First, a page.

Amos 3:3 ‘Shall two walk together except they have agreed?’
December 2, 2017 by David Farmer 0 comments
This third chapter in the prophecy of Amos, who was among the herdsmen of Tekoa, was directed by God toward the hearing of the children of Israel, against the whole family which I brought up out of the land of Egypt. The remarks of Thomas Scott (1747-1821) on this verse are well worth noting.
“They [the children of Israel] could not reasonably expect to continue in friendship and peace with God, and under his protection, whilst their conduct was directly contrary to his holy law. Without coincidence in judgments, inclinations, and pursuits, men cannot be intimately united in friendship, or live together in harmony and comfort. They, therefore, who do not count the Lord worthy of all love, honour, worship, and obedience, do not love his law, regard not his service as liberty and felicity, dislike his way of saving sinners, and seek not his glory, cannot walk together with him in his ordinances, commandments, and providence. Notions, forms, sects, or outward conduct, cannot supply the want of conformity to God, which must be derived from the regenerating of the Holy Spirit.”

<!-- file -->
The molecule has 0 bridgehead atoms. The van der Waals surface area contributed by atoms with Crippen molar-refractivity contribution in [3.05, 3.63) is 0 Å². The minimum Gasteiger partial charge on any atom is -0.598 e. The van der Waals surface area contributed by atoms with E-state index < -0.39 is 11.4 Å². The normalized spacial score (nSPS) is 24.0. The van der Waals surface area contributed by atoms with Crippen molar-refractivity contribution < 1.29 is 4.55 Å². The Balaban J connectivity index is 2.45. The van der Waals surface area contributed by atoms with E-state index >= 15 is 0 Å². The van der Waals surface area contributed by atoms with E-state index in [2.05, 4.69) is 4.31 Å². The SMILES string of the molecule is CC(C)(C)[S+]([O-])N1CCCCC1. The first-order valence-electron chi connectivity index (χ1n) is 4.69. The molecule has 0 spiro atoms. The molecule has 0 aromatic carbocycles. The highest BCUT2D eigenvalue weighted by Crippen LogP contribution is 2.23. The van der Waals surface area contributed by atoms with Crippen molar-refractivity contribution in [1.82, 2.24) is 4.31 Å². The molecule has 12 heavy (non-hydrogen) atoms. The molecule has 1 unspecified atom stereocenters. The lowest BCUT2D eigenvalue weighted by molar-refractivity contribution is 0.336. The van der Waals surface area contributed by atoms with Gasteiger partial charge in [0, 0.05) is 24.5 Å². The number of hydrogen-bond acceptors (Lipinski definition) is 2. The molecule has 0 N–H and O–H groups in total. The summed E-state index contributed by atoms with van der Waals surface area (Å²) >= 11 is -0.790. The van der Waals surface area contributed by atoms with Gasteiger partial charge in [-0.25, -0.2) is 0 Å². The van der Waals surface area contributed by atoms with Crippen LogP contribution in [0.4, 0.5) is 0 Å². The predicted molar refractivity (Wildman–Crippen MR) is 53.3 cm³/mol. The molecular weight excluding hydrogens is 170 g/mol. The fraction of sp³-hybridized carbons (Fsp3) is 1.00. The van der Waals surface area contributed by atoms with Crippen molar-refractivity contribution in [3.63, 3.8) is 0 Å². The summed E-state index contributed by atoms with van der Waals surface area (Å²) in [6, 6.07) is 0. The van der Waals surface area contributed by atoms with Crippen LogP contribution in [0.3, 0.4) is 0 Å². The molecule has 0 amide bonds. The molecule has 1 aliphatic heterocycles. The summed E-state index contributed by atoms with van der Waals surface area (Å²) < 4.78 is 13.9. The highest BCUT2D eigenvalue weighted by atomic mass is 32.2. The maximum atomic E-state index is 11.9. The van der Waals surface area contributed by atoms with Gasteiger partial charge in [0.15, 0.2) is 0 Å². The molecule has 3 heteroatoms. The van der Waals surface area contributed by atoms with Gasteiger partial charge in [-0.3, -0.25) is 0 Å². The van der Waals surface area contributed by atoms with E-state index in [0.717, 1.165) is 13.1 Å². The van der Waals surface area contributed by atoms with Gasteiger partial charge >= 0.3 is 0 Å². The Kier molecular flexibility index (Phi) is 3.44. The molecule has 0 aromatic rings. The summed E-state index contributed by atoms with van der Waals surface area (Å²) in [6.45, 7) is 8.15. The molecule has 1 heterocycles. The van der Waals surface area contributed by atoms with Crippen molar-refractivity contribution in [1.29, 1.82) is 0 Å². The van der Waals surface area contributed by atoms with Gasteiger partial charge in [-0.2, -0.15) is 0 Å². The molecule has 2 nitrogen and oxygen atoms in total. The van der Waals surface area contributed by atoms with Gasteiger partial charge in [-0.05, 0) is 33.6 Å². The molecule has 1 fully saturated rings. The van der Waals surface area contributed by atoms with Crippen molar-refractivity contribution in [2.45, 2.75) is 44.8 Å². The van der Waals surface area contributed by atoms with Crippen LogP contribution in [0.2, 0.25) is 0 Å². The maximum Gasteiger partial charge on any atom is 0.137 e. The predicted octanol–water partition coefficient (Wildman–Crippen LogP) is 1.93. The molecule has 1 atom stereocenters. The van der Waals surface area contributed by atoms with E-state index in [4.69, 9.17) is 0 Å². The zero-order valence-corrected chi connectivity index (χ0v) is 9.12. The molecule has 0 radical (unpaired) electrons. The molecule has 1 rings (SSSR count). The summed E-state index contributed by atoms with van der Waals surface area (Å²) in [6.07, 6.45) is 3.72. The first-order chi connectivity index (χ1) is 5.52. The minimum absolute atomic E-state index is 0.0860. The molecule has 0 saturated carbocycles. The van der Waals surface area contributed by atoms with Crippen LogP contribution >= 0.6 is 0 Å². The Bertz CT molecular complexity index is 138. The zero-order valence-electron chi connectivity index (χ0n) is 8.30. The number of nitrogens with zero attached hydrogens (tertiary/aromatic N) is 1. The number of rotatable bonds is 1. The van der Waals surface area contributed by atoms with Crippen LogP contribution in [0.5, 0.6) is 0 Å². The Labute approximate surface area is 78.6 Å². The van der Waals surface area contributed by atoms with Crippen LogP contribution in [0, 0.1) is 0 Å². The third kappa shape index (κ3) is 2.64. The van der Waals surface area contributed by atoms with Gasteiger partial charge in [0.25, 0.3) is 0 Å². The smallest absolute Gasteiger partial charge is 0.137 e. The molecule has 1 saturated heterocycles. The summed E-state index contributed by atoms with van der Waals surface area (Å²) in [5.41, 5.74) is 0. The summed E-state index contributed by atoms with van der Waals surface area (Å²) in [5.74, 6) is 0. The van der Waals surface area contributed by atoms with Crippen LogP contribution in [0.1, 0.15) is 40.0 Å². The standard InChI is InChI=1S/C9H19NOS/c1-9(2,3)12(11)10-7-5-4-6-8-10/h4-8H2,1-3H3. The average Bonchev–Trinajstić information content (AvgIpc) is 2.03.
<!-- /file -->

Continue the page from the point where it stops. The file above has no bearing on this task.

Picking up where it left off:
—A Commentary on the Whole Bible
Thomas Scott was an Anglican priest—that was the title given to their ministers at that time—ordained into that ministry in 1772 at the age of 25. It is a point of interest that he succeeded John Newton as curate of Olney parish in 1881 when Newton transferred to London.
Using this text—with its context—would certainly disallow professing Christians from breaking fellowship over matters either trivial, or matters that should be, in all propriety, related to God’s clear directions in His Word. To borrow the motto, or mantra, of some churches speaking to this issue, we ought to be able to appreciate—if not embrace—its motives. This statement is both pithy as well as being, quite simply, clear. It declares “In essentials unity, in non-essentials liberty, in all things charity.” “This slogan (or versions of it) is familiar to most; it is an old one. The complete statement, ‘In essentials unity, in non-essentials liberty, in all things love (or charity) comes from Augustine (354-430 AD) over 1500 years ago. Such slogans should be avoided, or at best used very carefully, because they can be misleading. This statement has mislead many in the past and is still doing it today. The Scriptures do not speak of some Bible truths as being essentials and others as non-essentials.”—Leland M. Haines.